He exercised this power in Christ by raising him from the dead and seating him at his right hand in the heavens— far above every ruler and authority, power and dominion, and every title given, not only in this age but also in the one to come. And he subjected everything under his feet and appointed him as head over everything for the church, which is his body, the fullness of the one who fills all things in every way. (Ephesians 1:20–23 CSB)
Your Hope and Restoration (9:11-17)
So what does this mean for you and for me? The rest of this chapter details what we are to see in our lives because our king has come and has been enthroned. Look at verse 11. “Because of the blood of my covenant with you…” Hearing these words should click something within us. Jesus rode into Jerusalem in humility on a donkey. Days later he will gather his disciples together and established what we call the Lord’s Supper. Listen to the words of Jesus:
And he took a cup, and when he had given thanks he gave it to them, saying, “Drink of it, all of you, for this is my blood of the covenant, which is poured out for many for the forgiveness of sins.” (Matthew 26:27–28 ESV)
The covenant has been established through the blood of his Son. Zechariah says that because of the blood of my covenant, I will set the prisoners free. Return to your fortress, O prisoners of hope, because God is announcing to you that he has restored double to you. The apostle Paul tells us that we are slaves to sin (cf. Romans 6). But through the blood of the covenant of Jesus, you are no longer enslaved to sin. You can be set free from the power of sin. You have been restored to rightful place before God. You have been restored to freedom. You have been restored in God’s kingdom and God’s house. You have been transformed from useless to the Lord to useful to him. God is restoring his image in you.
The rest of the chapter pictures God’s hope, peace, and victory for his people. God is going to fight for his people. God will defeat our enemies. God will protect his people. Listen to the words of verse 16. “On that day the Lord their God will save them, as the flock of his people; for like the jewels of a crown they shall shine on his land.”
You have been saved from your prison to belong to God’s flock. Now we are shine on his land like jewels of a crown. When Jesus came into Jerusalem on a donkey, this action was declaring your purpose in life has been redeemed. Now you are not slaves to sin but you are his sheep and you are to shine in the world like jewels in a crown.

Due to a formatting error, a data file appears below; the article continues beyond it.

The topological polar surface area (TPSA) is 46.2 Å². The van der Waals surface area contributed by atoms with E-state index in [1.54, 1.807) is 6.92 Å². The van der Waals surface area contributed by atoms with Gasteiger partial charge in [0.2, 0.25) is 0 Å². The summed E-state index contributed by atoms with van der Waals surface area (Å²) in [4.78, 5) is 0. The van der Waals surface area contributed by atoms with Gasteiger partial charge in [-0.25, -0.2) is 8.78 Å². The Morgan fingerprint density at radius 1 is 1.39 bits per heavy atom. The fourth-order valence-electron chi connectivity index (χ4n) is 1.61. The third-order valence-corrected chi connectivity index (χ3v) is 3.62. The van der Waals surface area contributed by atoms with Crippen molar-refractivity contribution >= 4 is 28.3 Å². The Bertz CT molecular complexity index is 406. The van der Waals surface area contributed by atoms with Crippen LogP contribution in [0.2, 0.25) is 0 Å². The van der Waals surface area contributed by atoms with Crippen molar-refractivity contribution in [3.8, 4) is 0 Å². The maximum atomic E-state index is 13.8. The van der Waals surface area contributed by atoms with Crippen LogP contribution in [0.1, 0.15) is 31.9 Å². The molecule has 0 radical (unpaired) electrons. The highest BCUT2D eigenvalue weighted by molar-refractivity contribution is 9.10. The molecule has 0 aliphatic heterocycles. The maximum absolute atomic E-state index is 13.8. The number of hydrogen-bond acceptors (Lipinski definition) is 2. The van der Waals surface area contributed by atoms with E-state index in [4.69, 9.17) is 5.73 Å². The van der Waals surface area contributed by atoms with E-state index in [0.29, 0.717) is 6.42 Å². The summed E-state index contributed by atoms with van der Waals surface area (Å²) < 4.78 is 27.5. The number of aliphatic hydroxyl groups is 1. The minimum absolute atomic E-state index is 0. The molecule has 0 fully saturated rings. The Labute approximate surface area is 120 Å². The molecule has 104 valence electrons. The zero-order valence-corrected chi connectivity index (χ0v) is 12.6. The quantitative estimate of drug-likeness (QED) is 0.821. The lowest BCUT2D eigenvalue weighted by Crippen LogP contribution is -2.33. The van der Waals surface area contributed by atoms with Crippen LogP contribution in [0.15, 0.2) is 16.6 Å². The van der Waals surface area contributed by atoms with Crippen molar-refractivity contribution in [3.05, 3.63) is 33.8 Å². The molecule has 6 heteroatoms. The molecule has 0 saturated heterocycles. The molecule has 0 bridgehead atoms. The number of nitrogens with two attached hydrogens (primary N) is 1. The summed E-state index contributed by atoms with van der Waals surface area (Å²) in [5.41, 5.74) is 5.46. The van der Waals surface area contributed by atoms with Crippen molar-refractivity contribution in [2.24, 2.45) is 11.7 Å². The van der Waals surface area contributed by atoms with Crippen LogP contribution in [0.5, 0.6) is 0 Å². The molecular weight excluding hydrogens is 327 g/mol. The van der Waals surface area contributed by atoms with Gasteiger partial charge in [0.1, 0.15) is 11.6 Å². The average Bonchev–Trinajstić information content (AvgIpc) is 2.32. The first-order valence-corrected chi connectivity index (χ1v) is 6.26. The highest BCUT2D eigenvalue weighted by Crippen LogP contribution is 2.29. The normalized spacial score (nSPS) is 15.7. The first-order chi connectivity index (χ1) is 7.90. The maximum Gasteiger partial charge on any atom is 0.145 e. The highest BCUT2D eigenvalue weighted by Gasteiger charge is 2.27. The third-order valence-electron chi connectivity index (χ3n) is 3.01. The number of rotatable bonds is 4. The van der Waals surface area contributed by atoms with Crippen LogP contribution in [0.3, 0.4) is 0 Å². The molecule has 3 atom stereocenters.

All of this imagery reminds us that we are engaged in a spiritual battle. The kingdom of Christ is standing against the kingdoms, nations, powers, and rulers of this world that do not submit to Christ’s authority.
For although we live in the flesh, we do not wage war according to the flesh, since the weapons of our warfare are not of the flesh, but are powerful through God for the demolition of strongholds. We demolish arguments and every proud thing that is raised up against the knowledge of God, and we take every thought captive to obey Christ. (2 Corinthians 10:3–5 CSB)
Put on the whole armor of God, that you may be able to stand against the schemes of the devil. For we do not wrestle against flesh and blood, but against the rulers, against the authorities, against the cosmic powers over this present darkness, against the spiritual forces of evil in the heavenly places. Therefore take up the whole armor of God, that you may be able to withstand in the evil day, and having done all, to stand firm. (Ephesians 6:11–13 ESV)
We shine as the people of God against the present darkness. We are not accepting the arguments and strongholds of our culture but resisting them. We are demolishing those arguments with the armor God has given to us. The only weapon we use is the word of God made powerful by God himself. We use truth, righteousness, faith, salvation, and the gospel to repel these false narratives that the world gives for why we are here and how to live our lives. Their worldview and narrative are what puts us back into prison and removes our hope. Because of the blood of the covenant we have been set free from these false arguments and now can shine like jewels in the land, looking for the hope that is to be fully revealed when our king comes again.
Then one of the seven angels, who had held the seven bowls filled with the seven last plagues, came and spoke with me: “Come, I will show you the bride, the wife of the Lamb.” He then carried me away in the Spirit to a great, high mountain and showed me the holy city, Jerusalem, coming down out of heaven from God, arrayed with God’s glory. Her radiance was like a precious jewel, like a jasper stone, clear as crystal. (Revelation 21:9–11 CSB)
This is us, the people of God, shining like a precious jewel, displaying the glory of God to the world. Shine to the world because God has redeemed you through the blood of the covenant.